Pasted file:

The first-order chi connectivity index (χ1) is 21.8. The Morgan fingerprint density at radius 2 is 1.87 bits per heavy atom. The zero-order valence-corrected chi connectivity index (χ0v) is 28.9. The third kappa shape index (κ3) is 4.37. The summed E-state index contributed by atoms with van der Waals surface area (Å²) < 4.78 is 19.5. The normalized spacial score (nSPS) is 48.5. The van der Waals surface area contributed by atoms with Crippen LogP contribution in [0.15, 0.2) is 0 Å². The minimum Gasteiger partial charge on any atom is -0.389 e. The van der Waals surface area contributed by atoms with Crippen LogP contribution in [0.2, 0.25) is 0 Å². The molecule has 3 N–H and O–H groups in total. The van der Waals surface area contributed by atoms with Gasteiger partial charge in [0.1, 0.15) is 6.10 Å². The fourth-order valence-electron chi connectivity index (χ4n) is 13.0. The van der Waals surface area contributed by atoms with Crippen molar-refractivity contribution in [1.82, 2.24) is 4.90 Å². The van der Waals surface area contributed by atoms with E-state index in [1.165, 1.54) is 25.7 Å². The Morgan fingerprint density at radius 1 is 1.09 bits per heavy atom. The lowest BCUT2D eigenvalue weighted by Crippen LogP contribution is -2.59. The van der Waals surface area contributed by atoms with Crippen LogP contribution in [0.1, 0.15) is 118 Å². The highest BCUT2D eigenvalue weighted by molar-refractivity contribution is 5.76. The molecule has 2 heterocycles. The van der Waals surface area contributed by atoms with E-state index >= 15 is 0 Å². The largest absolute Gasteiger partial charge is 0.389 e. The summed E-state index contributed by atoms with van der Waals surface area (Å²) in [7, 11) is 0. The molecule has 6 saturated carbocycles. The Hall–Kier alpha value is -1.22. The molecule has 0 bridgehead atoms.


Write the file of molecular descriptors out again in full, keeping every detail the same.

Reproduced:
The first-order chi connectivity index (χ1) is 21.8. The Morgan fingerprint density at radius 2 is 1.87 bits per heavy atom. The zero-order valence-corrected chi connectivity index (χ0v) is 28.9. The third kappa shape index (κ3) is 4.37. The summed E-state index contributed by atoms with van der Waals surface area (Å²) < 4.78 is 19.5. The normalized spacial score (nSPS) is 48.5. The van der Waals surface area contributed by atoms with Crippen LogP contribution in [0.15, 0.2) is 0 Å². The minimum Gasteiger partial charge on any atom is -0.389 e. The van der Waals surface area contributed by atoms with Crippen LogP contribution in [0.2, 0.25) is 0 Å². The molecule has 3 N–H and O–H groups in total. The van der Waals surface area contributed by atoms with Gasteiger partial charge in [0.1, 0.15) is 6.10 Å². The fourth-order valence-electron chi connectivity index (χ4n) is 13.0. The van der Waals surface area contributed by atoms with Crippen molar-refractivity contribution in [1.82, 2.24) is 4.90 Å². The van der Waals surface area contributed by atoms with E-state index in [1.165, 1.54) is 25.7 Å². The Morgan fingerprint density at radius 1 is 1.09 bits per heavy atom. The lowest BCUT2D eigenvalue weighted by Crippen LogP contribution is -2.59. The van der Waals surface area contributed by atoms with Crippen LogP contribution in [0.1, 0.15) is 118 Å². The highest BCUT2D eigenvalue weighted by molar-refractivity contribution is 5.76. The molecule has 2 heterocycles. The van der Waals surface area contributed by atoms with E-state index >= 15 is 0 Å². The largest absolute Gasteiger partial charge is 0.389 e. The summed E-state index contributed by atoms with van der Waals surface area (Å²) in [7, 11) is 0. The molecule has 6 saturated carbocycles. The Hall–Kier alpha value is -1.22. The molecule has 0 bridgehead atoms.